China’s loans for President William Ruto’s first full-year budget will be the smallest in 16 years as Beijing adopts a more cautious approach to lending in Africa where some nations have reached the limit of their borrowing capacity and the prospect of default looms.
Treasury documents made public on Tuesday show that Chinese funding for the year starting July will fall to Ksh1.74 billion ($12.7 million) from Ksh29.5 billion ($216.5 million) in the current fiscal year and Ksh71.2 billion ($522.5 million) in 2017.
The rare fall in Chinese loans emerges in a period when the World Bank and the International Monetary Fund (IMF) have stepped up lending to Kenya, firming their grip on the country’s economy.
Nairobi has been a major beneficiary of China’s loans for the development of mega infrastructure such as roads and a modern railway over the last decade, making Beijing the largest bilateral creditor since 2015.
In the last few years, China, which built the Thika Super Highway during former President Mwai Kibaki’s term and the standard gauge railway (SGR) under President Uhuru Kenyatta, has not approved any new funding for a mega infrastructural project.
Kenya’s Treasury data show that much of the Ksh1.74 billion for the new budget will be pumped into the State Department for Information Communication Technology & Digital Economy while the rest, Ksh140 million ($1.027 million), will go to roads.
China’s loan commitment for the fiscal year starting July is far less than new debts expected from World Bank and other European bilateral lenders like France and Germany, which have intensified the fight for major deals in Kenya.
Reduce borrowing rate
The Ruto administration, which took over last September, has committed to reducing its rate of borrowing, with foreign loans committed for the new budget falling to Ksh313.8 billion ($2.3 billion) from the current Ksh326 billion ($2.4 billion).
Public debt surged under the administration of Dr Ruto’s predecessor, Mr Kenyatta, who presided over a massive infrastructure construction drive.
Kenya’s debt increased more than four-fold to Ksh8.66 trillion ($63.6 billion) during Mr Kenyatta’s 10-year era that started in 2013. The surge in liabilities left the country at high risk of debt distress, according to the IMF.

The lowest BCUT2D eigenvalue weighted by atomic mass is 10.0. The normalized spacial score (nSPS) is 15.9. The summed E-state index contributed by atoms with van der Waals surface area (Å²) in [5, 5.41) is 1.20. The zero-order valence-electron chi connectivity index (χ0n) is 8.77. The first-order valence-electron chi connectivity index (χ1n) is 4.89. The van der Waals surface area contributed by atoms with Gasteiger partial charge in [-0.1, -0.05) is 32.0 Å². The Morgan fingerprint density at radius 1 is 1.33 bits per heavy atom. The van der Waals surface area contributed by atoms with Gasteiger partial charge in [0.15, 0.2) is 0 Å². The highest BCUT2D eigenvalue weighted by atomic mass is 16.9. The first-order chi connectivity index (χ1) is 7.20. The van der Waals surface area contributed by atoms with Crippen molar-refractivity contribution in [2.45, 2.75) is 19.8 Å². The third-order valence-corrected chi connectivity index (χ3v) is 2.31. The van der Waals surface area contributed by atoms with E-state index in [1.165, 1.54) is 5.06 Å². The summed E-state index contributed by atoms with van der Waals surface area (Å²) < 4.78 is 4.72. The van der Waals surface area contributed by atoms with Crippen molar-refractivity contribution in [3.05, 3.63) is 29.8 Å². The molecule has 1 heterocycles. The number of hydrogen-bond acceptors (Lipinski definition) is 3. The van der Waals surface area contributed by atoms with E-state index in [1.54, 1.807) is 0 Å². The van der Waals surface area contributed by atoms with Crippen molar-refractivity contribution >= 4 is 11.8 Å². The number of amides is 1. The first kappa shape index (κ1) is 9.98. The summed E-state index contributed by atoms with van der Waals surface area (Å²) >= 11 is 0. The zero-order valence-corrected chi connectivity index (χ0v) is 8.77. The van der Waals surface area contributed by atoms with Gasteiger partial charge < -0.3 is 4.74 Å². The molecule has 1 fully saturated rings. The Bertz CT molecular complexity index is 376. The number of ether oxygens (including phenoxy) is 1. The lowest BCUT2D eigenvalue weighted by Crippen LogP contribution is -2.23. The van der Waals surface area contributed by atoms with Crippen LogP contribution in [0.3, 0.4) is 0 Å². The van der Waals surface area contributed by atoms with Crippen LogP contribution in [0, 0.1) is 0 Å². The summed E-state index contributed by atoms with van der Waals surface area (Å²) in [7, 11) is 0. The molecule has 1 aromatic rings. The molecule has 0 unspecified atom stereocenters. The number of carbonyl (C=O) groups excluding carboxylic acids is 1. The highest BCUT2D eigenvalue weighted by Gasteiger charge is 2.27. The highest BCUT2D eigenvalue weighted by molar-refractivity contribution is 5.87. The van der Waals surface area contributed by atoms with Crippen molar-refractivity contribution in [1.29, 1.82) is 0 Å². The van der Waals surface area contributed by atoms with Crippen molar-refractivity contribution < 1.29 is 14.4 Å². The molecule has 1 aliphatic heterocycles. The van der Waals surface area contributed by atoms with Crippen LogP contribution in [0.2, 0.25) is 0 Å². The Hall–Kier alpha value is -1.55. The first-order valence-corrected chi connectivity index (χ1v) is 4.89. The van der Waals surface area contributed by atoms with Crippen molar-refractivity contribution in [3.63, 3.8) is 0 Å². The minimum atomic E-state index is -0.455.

Debt repayment obligations
Kenya has insisted it cannot default on its debt repayment obligations. The IMF in 2020 listed more than 20 African countries, including Kenya, as being in or at high risk of debt distress.
In response, lenders, including China Eximbank and China Development Bank, China’s two main policy banks, have adopted increasingly hard-line lending terms.
Chinese President Xi Jinping reinforced that caution in a video speech at the triennial Forum of China-Africa Cooperation held in Senegal in November 2021.
Over the next four years to 2025, the Chinese president said, the country would cut the headline amount of money it supplies to Africa by a third to $40 billion.
His speech signalled lending would be redirected away from large infrastructure towards a new emphasis on SMEs, green projects and private investment flows.
“China is moving away from this high-volume, high-risk paradigm into one where deals are struck on their own merit, at a smaller and more manageable scale than before,” an analysis of China’s lending to Africa by Chatham House, a UK think-tank, said.
Lower funding to Africa, local analysts say, could be a pointer that Beijing is starting to see signs of reduced benefits from the cash it commits on the continent.
Chinese lenders have traditionally shown flexibility on loan terms for projects in Africa, seen as politically important for Beijing.
China has over the past two decades established itself as a financier of first resort for many low- and middle-income countries, providing record amounts of international development finance, according to the researchers at the College of William & Mary in a report late September.
Their findings suggested that African countries received 42 percent of all Chinese official development assistance between 2000 and 2017.
China’s influence on Kenya’s mega projects started gathering steam with the construction of the Thika Superhighway between January 2009 and November 2012 at a cost of nearly Sh32 billion in the last term of former President Kibaki.
China Road and Bridge Corporation, a subsidiary of China Communications Construction Company, has since bagged the lion’s share of Kenya’s mega projects — at least two railways, two ports and 23 road projects.
They include the $3.5 billion (Sh393.82 billion) SGR, a $398 million (Sh44.78 billion) oil terminal at the Mombasa port and road projects such as the Southern and Eastern Bypass in Nairobi.
Treasury data show debt contracted from China has grown by single-digit in the two financial years to June 2021 compared with double-digit growth previously.
World Bank loans nearly doubled in the three years to June from $5.9 billion to $11 billion while those of the IMF more than tripled to $1.75 billion from $0.48 in the same period.
This has offered the World Bank and the IMF influence on Kenya’s economic policy planning that would require the government to implement tough conditions across many sectors, including a freeze in civil servants’ pay and the imposition of new taxes.
China’s total lending stood at Sh850 billion in December from Sh63.1 billion in June 2013.